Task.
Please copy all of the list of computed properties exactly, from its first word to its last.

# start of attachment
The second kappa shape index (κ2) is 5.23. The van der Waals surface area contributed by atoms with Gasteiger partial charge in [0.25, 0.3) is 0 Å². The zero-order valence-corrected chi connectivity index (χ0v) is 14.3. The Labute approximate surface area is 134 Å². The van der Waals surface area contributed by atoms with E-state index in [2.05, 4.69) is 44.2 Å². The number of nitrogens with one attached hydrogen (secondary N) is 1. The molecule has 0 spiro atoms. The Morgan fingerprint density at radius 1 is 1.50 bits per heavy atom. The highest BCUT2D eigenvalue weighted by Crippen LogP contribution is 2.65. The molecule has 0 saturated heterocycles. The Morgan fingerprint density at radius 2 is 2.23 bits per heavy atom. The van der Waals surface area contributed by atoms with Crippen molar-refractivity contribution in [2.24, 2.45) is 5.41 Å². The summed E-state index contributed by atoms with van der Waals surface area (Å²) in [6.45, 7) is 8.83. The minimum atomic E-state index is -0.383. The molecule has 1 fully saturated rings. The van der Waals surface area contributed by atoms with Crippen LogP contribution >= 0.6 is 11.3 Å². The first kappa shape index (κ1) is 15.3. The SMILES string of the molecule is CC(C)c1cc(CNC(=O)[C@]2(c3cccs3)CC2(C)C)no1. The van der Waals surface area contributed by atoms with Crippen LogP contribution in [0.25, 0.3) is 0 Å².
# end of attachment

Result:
The second kappa shape index (κ2) is 5.23. The van der Waals surface area contributed by atoms with Gasteiger partial charge in [0.25, 0.3) is 0 Å². The zero-order valence-corrected chi connectivity index (χ0v) is 14.3. The Labute approximate surface area is 134 Å². The van der Waals surface area contributed by atoms with E-state index in [2.05, 4.69) is 44.2 Å². The number of nitrogens with one attached hydrogen (secondary N) is 1. The molecule has 0 spiro atoms. The Morgan fingerprint density at radius 1 is 1.50 bits per heavy atom. The highest BCUT2D eigenvalue weighted by Crippen LogP contribution is 2.65. The molecule has 0 saturated heterocycles. The Morgan fingerprint density at radius 2 is 2.23 bits per heavy atom. The van der Waals surface area contributed by atoms with Crippen molar-refractivity contribution in [2.24, 2.45) is 5.41 Å². The summed E-state index contributed by atoms with van der Waals surface area (Å²) in [6.45, 7) is 8.83. The minimum atomic E-state index is -0.383. The molecule has 1 fully saturated rings. The van der Waals surface area contributed by atoms with Crippen LogP contribution >= 0.6 is 11.3 Å². The first kappa shape index (κ1) is 15.3. The SMILES string of the molecule is CC(C)c1cc(CNC(=O)[C@]2(c3cccs3)CC2(C)C)no1. The van der Waals surface area contributed by atoms with Crippen LogP contribution in [0.25, 0.3) is 0 Å².